Bills would hurt public schools

Published 12:11 am Wednesday, February 9, 2011

Daily News Staff

Beaufort County’s top elected school official said two bills before the state Legislature would hurt North Carolina’s public schools.
A committee of the N.C. Senate that oversees education issues today is scheduled to consider a bill that would repeal the cap on the number of charter schools in North Carolina.
Meanwhile, a bill that has been filed in the N.C. House of Representatives by a Wake County legislator would give tax breaks to families to help pay for some North Carolina students to attend private or home schools in kindergarten through the 12th grade.
Both are bad ideas, according to Robert Belcher, chairman of the Beaufort County Board of Education.
Belcher said the two proposals would hurt public schools by taking badly needed funds away from those schools and sending them to charter, private or home schools.
“They will take tax dollars and send them with that child to a private school,” he said at a recent meeting at Southside High School. “That is money that is taken away from public schools.”
Belcher encouraged area residents to lobby against the bills.
“We need our tax dollars to stay in the public schools where our children are,” he added.
In addition to erasing limits on charter schools, the Senate bill would take oversight away from the state Board of Education and give it to a newly-created N.C. Public Charter School Commission, allow state funds — including N.C. Education Lottery money — to be used to build charter schools and eliminate a requirement that charters try to reflect the racial and ethnic composition of their local school district, according to recent press reports.
In an interview last week, the ethnic-composition component of the bill drew criticism from state Sen. Stan White, D-Dare, who represents Beaufort County and seven other northeast counties.
White opposes the bill as it’s written.
“It seems to me like we’re going back to segregation,” said White. “It seems to me that’s a round-about way of doing it. I hope I’m wrong in even thinking it, but the way that thing’s written that’s the gut feeling I got out of it.”
Bob Luebke is a senior policy analyst with the conservative John W. Pope Civitas Institute in Raleigh.
Luebke, whose advocacy group supports the proposed legislation, disagrees with the argument that the bill reflects racial bias.
“I don’t think that’s the case,” said Luebke. “I think if you look at the number of low-income children that are actually in charter schools, I think the statistics would dispel that argument. Secondly, there’s also a statute currently on the books that requires charter schools, the enrollment of charter schools, to mirror the surrounding populations with regards to economic diversity and racial diversity. That’s already on the books.”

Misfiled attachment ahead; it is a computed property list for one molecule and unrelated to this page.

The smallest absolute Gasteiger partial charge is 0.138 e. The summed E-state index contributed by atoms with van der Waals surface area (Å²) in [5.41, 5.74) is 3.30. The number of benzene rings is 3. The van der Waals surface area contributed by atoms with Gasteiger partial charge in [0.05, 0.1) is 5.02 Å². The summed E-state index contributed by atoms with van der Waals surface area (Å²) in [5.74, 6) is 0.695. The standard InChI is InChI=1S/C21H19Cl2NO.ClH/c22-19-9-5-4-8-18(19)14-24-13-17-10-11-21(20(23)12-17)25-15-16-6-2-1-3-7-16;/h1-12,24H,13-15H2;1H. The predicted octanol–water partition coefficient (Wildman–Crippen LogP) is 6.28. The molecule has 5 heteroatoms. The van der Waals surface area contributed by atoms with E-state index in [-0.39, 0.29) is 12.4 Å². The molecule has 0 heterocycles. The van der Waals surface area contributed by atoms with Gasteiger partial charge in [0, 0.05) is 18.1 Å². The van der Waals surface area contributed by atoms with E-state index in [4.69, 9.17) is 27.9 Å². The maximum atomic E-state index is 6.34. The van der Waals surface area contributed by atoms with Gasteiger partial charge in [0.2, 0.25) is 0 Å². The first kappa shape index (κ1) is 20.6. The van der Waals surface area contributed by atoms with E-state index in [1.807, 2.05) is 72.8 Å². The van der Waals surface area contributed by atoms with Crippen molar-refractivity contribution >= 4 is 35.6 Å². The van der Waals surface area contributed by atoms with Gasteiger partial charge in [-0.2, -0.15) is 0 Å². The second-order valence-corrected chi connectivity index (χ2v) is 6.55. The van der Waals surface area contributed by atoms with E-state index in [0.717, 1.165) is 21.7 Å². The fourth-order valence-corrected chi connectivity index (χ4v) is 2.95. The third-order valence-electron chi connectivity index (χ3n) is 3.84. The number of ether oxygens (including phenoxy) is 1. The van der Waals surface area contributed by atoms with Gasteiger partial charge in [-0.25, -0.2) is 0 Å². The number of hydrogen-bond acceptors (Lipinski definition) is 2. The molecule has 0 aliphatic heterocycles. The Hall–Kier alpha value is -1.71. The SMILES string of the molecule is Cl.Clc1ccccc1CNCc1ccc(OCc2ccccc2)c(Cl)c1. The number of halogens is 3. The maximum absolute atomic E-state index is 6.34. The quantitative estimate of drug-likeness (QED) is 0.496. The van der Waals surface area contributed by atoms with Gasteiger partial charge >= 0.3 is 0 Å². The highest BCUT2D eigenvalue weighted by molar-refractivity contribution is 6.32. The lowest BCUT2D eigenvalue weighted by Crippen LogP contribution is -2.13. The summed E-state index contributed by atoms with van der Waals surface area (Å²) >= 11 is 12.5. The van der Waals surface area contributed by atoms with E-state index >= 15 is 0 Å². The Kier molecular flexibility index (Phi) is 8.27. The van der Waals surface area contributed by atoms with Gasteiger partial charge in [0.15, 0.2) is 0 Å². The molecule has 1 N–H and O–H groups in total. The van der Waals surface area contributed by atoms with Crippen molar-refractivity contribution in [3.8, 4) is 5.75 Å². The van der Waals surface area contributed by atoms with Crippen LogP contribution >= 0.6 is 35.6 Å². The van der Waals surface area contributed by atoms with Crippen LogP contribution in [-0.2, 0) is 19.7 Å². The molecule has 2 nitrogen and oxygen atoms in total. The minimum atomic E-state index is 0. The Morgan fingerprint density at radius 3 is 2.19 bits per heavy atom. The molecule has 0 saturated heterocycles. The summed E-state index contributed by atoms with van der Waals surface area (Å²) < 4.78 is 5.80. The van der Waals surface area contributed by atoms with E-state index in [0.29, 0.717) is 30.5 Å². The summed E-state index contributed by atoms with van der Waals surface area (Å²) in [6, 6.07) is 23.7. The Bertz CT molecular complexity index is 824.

Charter schools are public schools that operate without many of the regulations that traditional public schools must follow. Charter schools choose students by lottery, and many popular charter schools have waiting lists for students.
According to Luebke, statewide, thousands of students are on charter-school waiting lists.
“I think that speaks somewhat to how popular the schools are and how satisfied parents are with those schools,” he commented.
State law currently caps the number of charter schools in North Carolina at 100.
Legislative observers predict that some change in the charter-school cap is all but certain to pass. 
Groups like the North Carolina Association of Educators and the North Carolina School Boards Association that have traditionally opposed raising the cap have announced publicly they are backing off that opposition, citing the new political realities in Raleigh.
The Senate Education Committee, meanwhile, is considering a bill sponsored by House Majority Leader Paul Stam that would give a tax credit of $2,500 a year to families meeting income thresholds to offset private school costs. It would also give counties the ability to give a tax credit of $1,000 to those same families.
White questioned the motives of Senate leaders pushing the bill that would eliminate the charter-school cap.
Charter schools don’t have to provide meals or transportation for their students, and this puts some students at a disadvantage, he asserted.
“I mean, certainly low-income people that live a distance away, whether it’s five miles or six miles, if transportation’s not part of the program you weed those people out of the opportunity to go to a charter school,” the senator remarked.
The only good meal some students get in a given day is at a public school, White pointed out.
“I think they’re trying to create — I don’t know if the word’s an elite school, but certainly I think they’re limiting the opportunities of the disenfranchised to be able to attend these,” he said.
Luebke said the typical complaint of school teachers and administrators is that charter schools sap public funding that normally would go to public schools.
“My answer to that is that charter schools are public schools,” he said, adding there are state mechanisms in place to alleviate drops in traditional schools’ student populations.